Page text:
The Running instance of Windows Media Player

Filed under Media, MP3s, Office, Utilities

I’m finishing up my little Signature Enhancement Utility for Outlook and had finally gotten the Media Center 12 “Currently listening to” functions operational (This is just a minor feature I’ve seen popular on website blogs and forums, where the tag line contains not only the author’s name but what they are currently listening to, if anything, nifty and fun, but not in the least practical).

I figured I’d go ahead and try to support Windows Media Player 11 (and hopefully earlier versions) as well.

Basically, the idea is to grab a reference to the running instance, interrogate it as to the “playing” state and, if it’s playing or paused, retrieve the name, album, artist, etc info on the playing track and make it available as replaceable fields in the signature.

With Media Center, it was almost trivial:

Set omc = GetObject(, "MediaJukebox Application")
If not omc is nothing Then
   '---- it's running
   ' if it's not running, they can't be playing any music
   With omc
   Select Case .GetPlayback.State
      '---- Media center info is available
      ps = .GetCurPlaylist.Position
      CurTrackTitle$ = .GetCurPlaylist.GetFile(ps).Name

Obviously, if the GETOBJECT fails to return anything, Media Center isn’t currently running so the user can’t be listening to anything.

Three hours of Googling later, plus tons of experimentation and I’m not even an inch closer to getting this working for Media Player.

Using ROTView(the Running Object Table viewer, comes with various installations of Visual Studio), it does appear that WMP registers “something” with the ROT, which I’d think would be accessible by VB’s GetObject().

Alas, “Windows Media Player”, “WindowsMediaPlayer”, “MediaPlayer.MediaPlayer”, and on and on, all came up empty.

I scoured the registry for anything that even remotely looked like the moniker of a WMP registration with the ROT and everything I tried also came up empty. I’m sure it’s another case of knowing the magic password, but so far, it appears to be a tad more involved than Speak, friend, and enter.

So, for now, looks like I’ll have to rely on the FunPack for support of a limited set of attributes of the currently playing song in WMP. Apparently, for ITunes, you can use this plugin to accomplish the same thing, though I don’t use ITunes and probably won’t bother with testing that.

If anyone’s ever had any success with accessing the running instance of Media Player, I’d love to hear about it!


  1. Ralf says:

    Perhaps a bit brute-forcey, but have you tried invoking the ActiveX interface (AxWindowsMediaPlayer) then watching what gets accessed in the registry? Eventually you might spot the "right" object reference go whizzing by… RegMon has saved my butt a few times.

  2. Darin says:

    Hi Ralf
    Thanks for the comment. I believe I understand what you’re suggesting, but doing so creates a "new instance" of the media player control, which runs completely separately from the already loaded, playing, instance. So it doesn’t appear that that approach would work. Out of curiosity, I tried RegMon on it as well, but didn’t see anything that popped out at me. I’d already found what "looked" like ROT entries in the registry for Media Player, but using GETOBJECT on them proved fruitless.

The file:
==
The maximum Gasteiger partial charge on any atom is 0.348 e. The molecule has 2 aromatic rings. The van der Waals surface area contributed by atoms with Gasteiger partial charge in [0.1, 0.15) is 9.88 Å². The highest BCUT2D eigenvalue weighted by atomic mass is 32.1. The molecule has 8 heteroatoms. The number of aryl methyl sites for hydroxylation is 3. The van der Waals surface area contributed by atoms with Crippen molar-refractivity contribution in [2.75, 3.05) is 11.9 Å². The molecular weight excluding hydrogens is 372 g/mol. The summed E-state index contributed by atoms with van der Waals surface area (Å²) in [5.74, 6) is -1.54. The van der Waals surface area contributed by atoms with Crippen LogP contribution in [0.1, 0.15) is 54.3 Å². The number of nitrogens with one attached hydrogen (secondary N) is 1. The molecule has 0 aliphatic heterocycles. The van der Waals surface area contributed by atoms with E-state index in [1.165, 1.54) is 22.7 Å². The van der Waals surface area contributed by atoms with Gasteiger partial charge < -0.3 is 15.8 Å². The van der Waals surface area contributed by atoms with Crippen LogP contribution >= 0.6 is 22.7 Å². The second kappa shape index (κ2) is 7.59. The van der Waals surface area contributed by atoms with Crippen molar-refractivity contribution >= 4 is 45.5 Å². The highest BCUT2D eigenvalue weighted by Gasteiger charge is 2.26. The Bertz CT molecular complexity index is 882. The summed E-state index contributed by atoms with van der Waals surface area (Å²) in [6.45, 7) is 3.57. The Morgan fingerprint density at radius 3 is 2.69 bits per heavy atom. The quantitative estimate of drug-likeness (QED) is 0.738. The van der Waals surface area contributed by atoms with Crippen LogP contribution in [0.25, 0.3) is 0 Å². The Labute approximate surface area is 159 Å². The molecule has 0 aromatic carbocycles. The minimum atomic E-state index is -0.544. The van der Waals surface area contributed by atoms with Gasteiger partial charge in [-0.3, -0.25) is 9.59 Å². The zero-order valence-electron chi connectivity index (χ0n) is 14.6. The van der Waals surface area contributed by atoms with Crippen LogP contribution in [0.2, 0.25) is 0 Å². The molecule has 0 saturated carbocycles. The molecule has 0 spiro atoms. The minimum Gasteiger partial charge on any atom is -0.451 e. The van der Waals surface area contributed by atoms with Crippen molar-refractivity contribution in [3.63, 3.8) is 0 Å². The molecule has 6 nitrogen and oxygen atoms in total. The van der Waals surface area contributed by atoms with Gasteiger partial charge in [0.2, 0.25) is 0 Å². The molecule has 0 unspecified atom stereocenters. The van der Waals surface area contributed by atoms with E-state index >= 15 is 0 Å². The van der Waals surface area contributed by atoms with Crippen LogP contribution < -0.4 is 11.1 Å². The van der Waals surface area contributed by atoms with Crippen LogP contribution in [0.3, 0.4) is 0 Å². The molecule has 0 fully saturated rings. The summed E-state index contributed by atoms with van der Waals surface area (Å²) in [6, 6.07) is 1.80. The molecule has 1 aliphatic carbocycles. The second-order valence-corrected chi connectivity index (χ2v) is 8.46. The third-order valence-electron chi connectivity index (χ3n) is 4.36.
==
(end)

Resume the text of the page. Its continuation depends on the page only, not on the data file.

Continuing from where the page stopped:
Ah well, I can’t stand Windows Media Player anyway. Maybe this isn’t a bad thing:-)

  3. Ralf says:

    Agreed, why support a product you loathe? πŸ™‚

    My suggestion regarding AxWindowsMediaPlayer was to invoke a TEST instance of the thing, just to see what resources it gathered from the registery, not to incorporate it into the final compile.

    Bottom line I think you got my point, but if RegMon revealed nothing then what Dark Artes is Redmond using to harness this evil we call MP11? I thought *everything* left a class name footprint in the registry. Perhaps everything is obscurified because of DRM? Maybe they don’t want developers harnessing a running instance of Media Player since it might lead to a bypass of copy protection?

    What’s ProcessExplorer say? Is anything enumerated there?

    As a tangental observation, am I the only one who’s pissed that Office 2007 no longer returns a usable Task ID when invoked via ShellExecute? Used to be I’d get a nice handle to the process which would be valid until Word or Excel exited. Now I get a bogus Task ID that’s probably owned by a loader process, which invokes Word then departs. No way to get the true handle to Word short of all the GetObject and window enumeration tricks we used to resort to back in Windows95 days — without any guarantee you’re getting the One True Instance. Grrrrrrr….

    Any thoughts on this?

  4. Darin says:

    I didn’t see anything particularly useful in ProcessExplorer. The prob is, it doesn’t look like WMP registers anything useful in the ROT. But I’ll just wait and see on that.

    About Word and it’s task ID, I didn’t see any probs with 2007. I wrote a little VB app to SHELL to WINWORD and print the return value (which is the ProcessID),

    Then I used Process Explorer to check on all loaded processes and WINWORD was still loaded with the same process id. The way I understand it, TaskID and ProcessID is used interchangeably.

    What you might be seeing is the effect of already having a loaded instance.

    Try this, load Word2007, then run a vb app that does Debug.print Shell("pathfilenameof winword.exe")

    You should see that what VB prints out is a ProcessID that is different from that shown in TaskMan, and yet there’s only one instance of WinWord